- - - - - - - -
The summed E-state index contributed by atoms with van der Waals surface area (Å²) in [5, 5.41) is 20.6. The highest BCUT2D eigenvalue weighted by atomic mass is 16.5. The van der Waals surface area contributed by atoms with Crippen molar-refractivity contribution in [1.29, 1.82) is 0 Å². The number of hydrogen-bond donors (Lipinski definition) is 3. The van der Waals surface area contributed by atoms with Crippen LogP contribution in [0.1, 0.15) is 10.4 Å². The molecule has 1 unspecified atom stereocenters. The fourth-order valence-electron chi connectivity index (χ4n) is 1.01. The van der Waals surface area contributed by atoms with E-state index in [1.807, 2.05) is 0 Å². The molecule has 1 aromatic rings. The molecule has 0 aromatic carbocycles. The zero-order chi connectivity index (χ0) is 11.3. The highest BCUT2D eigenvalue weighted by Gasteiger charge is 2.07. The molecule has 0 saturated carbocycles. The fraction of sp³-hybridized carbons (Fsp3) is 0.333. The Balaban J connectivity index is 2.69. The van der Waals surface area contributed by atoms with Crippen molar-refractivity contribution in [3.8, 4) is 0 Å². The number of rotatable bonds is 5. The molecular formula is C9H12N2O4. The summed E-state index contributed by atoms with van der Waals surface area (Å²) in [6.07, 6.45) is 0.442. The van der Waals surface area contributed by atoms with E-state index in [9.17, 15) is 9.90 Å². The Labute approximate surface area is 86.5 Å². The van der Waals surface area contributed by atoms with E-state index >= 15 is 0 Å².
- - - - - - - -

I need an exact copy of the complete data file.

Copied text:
The summed E-state index contributed by atoms with van der Waals surface area (Å²) in [5, 5.41) is 20.6. The highest BCUT2D eigenvalue weighted by atomic mass is 16.5. The van der Waals surface area contributed by atoms with Crippen molar-refractivity contribution in [1.29, 1.82) is 0 Å². The number of hydrogen-bond donors (Lipinski definition) is 3. The van der Waals surface area contributed by atoms with Crippen LogP contribution in [0.1, 0.15) is 10.4 Å². The molecule has 1 unspecified atom stereocenters. The fourth-order valence-electron chi connectivity index (χ4n) is 1.01. The van der Waals surface area contributed by atoms with E-state index in [1.807, 2.05) is 0 Å². The molecule has 1 aromatic rings. The molecule has 0 aromatic carbocycles. The zero-order chi connectivity index (χ0) is 11.3. The highest BCUT2D eigenvalue weighted by Gasteiger charge is 2.07. The molecule has 0 saturated carbocycles. The fraction of sp³-hybridized carbons (Fsp3) is 0.333. The Balaban J connectivity index is 2.69. The van der Waals surface area contributed by atoms with Crippen molar-refractivity contribution in [3.8, 4) is 0 Å². The number of rotatable bonds is 5. The molecular formula is C9H12N2O4. The summed E-state index contributed by atoms with van der Waals surface area (Å²) in [6.07, 6.45) is 0.442. The van der Waals surface area contributed by atoms with E-state index in [9.17, 15) is 9.90 Å². The Labute approximate surface area is 86.5 Å². The van der Waals surface area contributed by atoms with E-state index >= 15 is 0 Å².